Rapporteurs rely on secretariat officials to provide policy information that is independent from vested interests. They require this information to be provided quickly, so that lobbyists' policy claims can be verified ahead of the completion of the draft report. However, it turns out that officials' accumulation of specific policy expertise is endogenous to the lobbying process. Secretariat officials are generalists lacking the detailed policy information that they are called upon to supply. Entrenched interests including the Commission fill the void by providing officials with policy information and on occasion even loan them their experienced staff, thereby indirectly lobbying the rapporteurs. This activity directly affects the content of European Union legislation, as the information that rapporteurs receive and act upon is less independent than might have been expected. These ideas are analysed with the aid of over 150 structured interviews with policy actors, and with the aid of the results of an EP internal questionnaire.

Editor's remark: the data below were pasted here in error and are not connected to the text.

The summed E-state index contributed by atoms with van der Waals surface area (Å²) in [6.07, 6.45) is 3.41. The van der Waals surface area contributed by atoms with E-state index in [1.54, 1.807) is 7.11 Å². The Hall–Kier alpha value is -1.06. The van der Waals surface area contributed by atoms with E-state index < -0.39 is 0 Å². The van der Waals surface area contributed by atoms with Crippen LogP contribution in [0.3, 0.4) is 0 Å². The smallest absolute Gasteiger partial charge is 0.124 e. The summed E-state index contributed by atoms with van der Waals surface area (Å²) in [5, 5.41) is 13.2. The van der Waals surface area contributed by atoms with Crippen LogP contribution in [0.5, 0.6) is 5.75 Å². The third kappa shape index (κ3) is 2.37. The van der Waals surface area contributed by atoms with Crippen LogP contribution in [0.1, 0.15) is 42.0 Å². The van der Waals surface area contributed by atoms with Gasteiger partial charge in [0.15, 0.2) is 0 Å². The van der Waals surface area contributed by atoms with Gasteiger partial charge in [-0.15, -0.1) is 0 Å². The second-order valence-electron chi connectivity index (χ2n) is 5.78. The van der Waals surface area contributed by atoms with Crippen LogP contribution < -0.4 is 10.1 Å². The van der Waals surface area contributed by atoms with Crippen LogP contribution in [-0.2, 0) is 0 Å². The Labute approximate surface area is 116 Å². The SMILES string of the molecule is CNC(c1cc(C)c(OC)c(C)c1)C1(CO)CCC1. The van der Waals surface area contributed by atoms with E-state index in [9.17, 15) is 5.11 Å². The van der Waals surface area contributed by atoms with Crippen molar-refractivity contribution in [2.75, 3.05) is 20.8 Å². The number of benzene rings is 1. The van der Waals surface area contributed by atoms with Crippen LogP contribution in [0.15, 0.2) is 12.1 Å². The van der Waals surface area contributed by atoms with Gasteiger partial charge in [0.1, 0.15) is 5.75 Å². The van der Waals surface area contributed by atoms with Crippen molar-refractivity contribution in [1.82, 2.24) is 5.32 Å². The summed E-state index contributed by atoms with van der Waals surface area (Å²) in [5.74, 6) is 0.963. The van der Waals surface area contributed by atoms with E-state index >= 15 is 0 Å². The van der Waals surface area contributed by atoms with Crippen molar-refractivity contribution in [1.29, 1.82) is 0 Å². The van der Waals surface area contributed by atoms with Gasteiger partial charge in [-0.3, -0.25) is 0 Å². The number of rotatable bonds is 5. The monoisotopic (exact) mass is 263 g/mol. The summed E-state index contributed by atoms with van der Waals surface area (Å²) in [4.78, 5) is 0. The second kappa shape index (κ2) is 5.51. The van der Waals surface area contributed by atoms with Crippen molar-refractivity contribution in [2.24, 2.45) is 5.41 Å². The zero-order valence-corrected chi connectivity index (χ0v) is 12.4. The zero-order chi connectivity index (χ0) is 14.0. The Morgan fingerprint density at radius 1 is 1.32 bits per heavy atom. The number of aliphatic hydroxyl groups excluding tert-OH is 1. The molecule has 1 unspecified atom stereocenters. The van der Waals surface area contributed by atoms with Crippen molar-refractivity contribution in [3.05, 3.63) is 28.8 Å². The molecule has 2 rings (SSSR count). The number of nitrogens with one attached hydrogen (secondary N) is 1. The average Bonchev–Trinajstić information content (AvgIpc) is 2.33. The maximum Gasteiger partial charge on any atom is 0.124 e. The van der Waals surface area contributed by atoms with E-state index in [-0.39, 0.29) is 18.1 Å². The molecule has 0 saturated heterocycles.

- committee secretariat
- European Parliament
- lobbying strategy
Marshall, D. (2012). Do Rapporteurs Receive Expert Advice? Indirect Lobbying by the European Parliaments Secretariat. Journal of European Public Policy, 19(9), 1377-1395. https://doi.org/10.1080/13501763.2012.662070